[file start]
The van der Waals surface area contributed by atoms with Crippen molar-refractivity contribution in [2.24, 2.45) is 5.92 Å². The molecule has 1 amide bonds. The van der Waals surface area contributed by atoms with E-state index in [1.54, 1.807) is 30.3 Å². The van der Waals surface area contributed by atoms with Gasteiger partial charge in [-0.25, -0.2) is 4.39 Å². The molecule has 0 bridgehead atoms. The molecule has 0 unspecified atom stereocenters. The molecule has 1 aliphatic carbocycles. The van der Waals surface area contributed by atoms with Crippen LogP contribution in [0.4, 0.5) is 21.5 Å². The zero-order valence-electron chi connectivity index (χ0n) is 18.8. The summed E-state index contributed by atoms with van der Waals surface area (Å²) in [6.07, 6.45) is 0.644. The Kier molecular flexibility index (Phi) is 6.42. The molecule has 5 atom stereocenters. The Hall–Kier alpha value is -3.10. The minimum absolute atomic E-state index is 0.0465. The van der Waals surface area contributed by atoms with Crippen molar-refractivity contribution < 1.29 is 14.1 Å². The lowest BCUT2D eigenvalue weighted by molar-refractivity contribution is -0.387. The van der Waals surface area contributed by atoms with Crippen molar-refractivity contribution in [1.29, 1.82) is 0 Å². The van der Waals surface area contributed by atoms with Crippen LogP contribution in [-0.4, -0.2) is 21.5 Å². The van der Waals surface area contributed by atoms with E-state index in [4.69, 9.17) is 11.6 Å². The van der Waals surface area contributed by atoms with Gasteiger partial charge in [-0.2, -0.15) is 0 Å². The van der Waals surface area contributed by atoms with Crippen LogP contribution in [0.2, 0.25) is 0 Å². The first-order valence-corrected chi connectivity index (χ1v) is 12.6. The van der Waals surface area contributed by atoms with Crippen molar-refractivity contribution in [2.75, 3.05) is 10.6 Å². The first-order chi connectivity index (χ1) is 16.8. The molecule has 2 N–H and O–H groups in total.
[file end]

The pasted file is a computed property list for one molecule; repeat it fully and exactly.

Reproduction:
The van der Waals surface area contributed by atoms with Crippen molar-refractivity contribution in [2.24, 2.45) is 5.92 Å². The molecule has 1 amide bonds. The van der Waals surface area contributed by atoms with E-state index in [1.54, 1.807) is 30.3 Å². The van der Waals surface area contributed by atoms with Gasteiger partial charge in [-0.25, -0.2) is 4.39 Å². The molecule has 0 bridgehead atoms. The molecule has 0 unspecified atom stereocenters. The molecule has 1 aliphatic carbocycles. The van der Waals surface area contributed by atoms with Crippen LogP contribution in [0.4, 0.5) is 21.5 Å². The zero-order valence-electron chi connectivity index (χ0n) is 18.8. The summed E-state index contributed by atoms with van der Waals surface area (Å²) in [6.07, 6.45) is 0.644. The Kier molecular flexibility index (Phi) is 6.42. The molecule has 5 atom stereocenters. The Hall–Kier alpha value is -3.10. The minimum absolute atomic E-state index is 0.0465. The van der Waals surface area contributed by atoms with Crippen molar-refractivity contribution < 1.29 is 14.1 Å². The lowest BCUT2D eigenvalue weighted by molar-refractivity contribution is -0.387. The van der Waals surface area contributed by atoms with Crippen molar-refractivity contribution in [1.29, 1.82) is 0 Å². The van der Waals surface area contributed by atoms with Crippen LogP contribution in [-0.4, -0.2) is 21.5 Å². The van der Waals surface area contributed by atoms with E-state index in [4.69, 9.17) is 11.6 Å². The van der Waals surface area contributed by atoms with Gasteiger partial charge in [-0.2, -0.15) is 0 Å². The van der Waals surface area contributed by atoms with Crippen LogP contribution in [0.2, 0.25) is 0 Å². The first-order valence-corrected chi connectivity index (χ1v) is 12.6. The van der Waals surface area contributed by atoms with Crippen molar-refractivity contribution in [2.75, 3.05) is 10.6 Å². The first-order chi connectivity index (χ1) is 16.8. The molecule has 2 N–H and O–H groups in total.